“Here’s one way America could cut $705 billion in health care costs: Act more like the Netherlands.The Dutch are far from the most thrifty spenders when it comes to health care. In the Commonwealth Fund’s new comparison of 13 countries, the Netherlands is the second-highest spender as a percent of their economy (coming in, to no great surprise, right after the United States).And here’s some encouraging news: When you look at how the Dutch health care system works, it’s not actually a huge leap from how we’ll deliver care here in the United States when the big pieces of the Affordable Care Act come into effect.The Netherlands inched slowly toward universal coverage; in the 1940s, it created entitlement programs that provided basic health care to about 68 percent of the population, mostly lower- and middle-income citizens.In 2006, the Netherlands passed a sweeping health reform law that – much like the Affordable Care Act – requires citizens to purchase health insurance coverage from a private insurance company. How much a Dutch citizen pays for health insurance is tethered to his or her income; about two-thirds of people there receive some kind of subsidy from the government.”Image result for photos of republicans introducing their AHCA BILLThe Dutch aren’t especially aggressive in regulating health care prices when compared to other European countries. Hospitals, for example, get to set prices for about half of their services if they’re under a government determined cap. And the Netherlands has become increasingly hands off in price regulation in recent years. In 2005, for example, it stopped regulating prices for physical therapy.””But where they have gotten more aggressive on two other fronts: Risk selection and primary care.””As they implemented universal coverage, the Dutch put huge effort into ensuring that health plans were not cherry-picking healthy individuals with low health care costs. They’ve done so by, as Ezra has written previously, tracking health status with incredibly specificity, paying attention to individuals past hospital use and pharmacy records to get of sense of what they’ll spend in the future. Then, the Dutch government pays more to the insurance companies who take on the sicker individuals.”Image result for photos of republicans introducing their AHCA BILL“On primary care, the Dutch require each citizen to register with a general practitioner, who often ends up acting as “gatekeepers” to more expensive care.”“Insurers may provide their gatekeeping GPs with incentives to stimulate integrated and coordinated care, resulting in integrated care organizations that give a prime role to primary care,” a 2008 Health Affairs paper notes. Some large insurers are experimenting with some form of bonuses for, and risk sharing with, GPs. For instance, one major insurer offered GPs a bonus for prescribing generics.””Gatekeeping isn’t always popular in health care; the HMOs that came to prominence in the 1990s lost customers in droves, who were sick of limited access to specialists. But that system doesn’t look to have an adverse impact on health care. Survival rates for cancer here and in Netherlands are comparable; the Dutch do even better than us when it comes to treating cervical cancer.”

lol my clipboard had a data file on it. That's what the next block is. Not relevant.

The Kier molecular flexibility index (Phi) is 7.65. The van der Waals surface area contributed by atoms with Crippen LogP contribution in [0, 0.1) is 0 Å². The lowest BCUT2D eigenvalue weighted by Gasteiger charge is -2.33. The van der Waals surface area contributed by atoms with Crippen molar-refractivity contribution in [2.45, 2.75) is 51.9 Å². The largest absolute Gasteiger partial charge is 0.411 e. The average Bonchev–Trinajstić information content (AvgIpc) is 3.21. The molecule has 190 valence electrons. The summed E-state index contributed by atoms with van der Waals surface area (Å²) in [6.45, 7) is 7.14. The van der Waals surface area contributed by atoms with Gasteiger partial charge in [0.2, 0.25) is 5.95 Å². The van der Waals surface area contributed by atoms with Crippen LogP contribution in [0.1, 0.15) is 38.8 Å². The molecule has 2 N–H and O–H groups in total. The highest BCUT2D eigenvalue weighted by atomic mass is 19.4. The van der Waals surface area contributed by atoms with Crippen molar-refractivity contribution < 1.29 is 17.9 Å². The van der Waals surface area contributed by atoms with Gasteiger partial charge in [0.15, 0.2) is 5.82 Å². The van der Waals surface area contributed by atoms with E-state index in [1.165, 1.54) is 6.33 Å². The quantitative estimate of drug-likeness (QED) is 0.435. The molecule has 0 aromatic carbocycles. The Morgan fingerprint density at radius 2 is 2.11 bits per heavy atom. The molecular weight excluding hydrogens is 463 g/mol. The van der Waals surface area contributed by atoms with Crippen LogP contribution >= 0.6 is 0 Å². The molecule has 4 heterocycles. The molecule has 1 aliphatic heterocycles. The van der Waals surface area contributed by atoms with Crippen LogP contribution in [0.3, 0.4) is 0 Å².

Image result for photos of republicans introducing their AHCA BILL“The Netherlands certainly isn’t doing the best at health care spending – if we got our per capita costs down to those of lowest-spender Japan, for example, we’d slash $1.25 trillion from our annual health costs. And it does not make a perfect comparison to the United States: When the country passed its universal coverage law its costs were already significantly lower than ours, as the country had passed cost-containment legislation in the 1970s.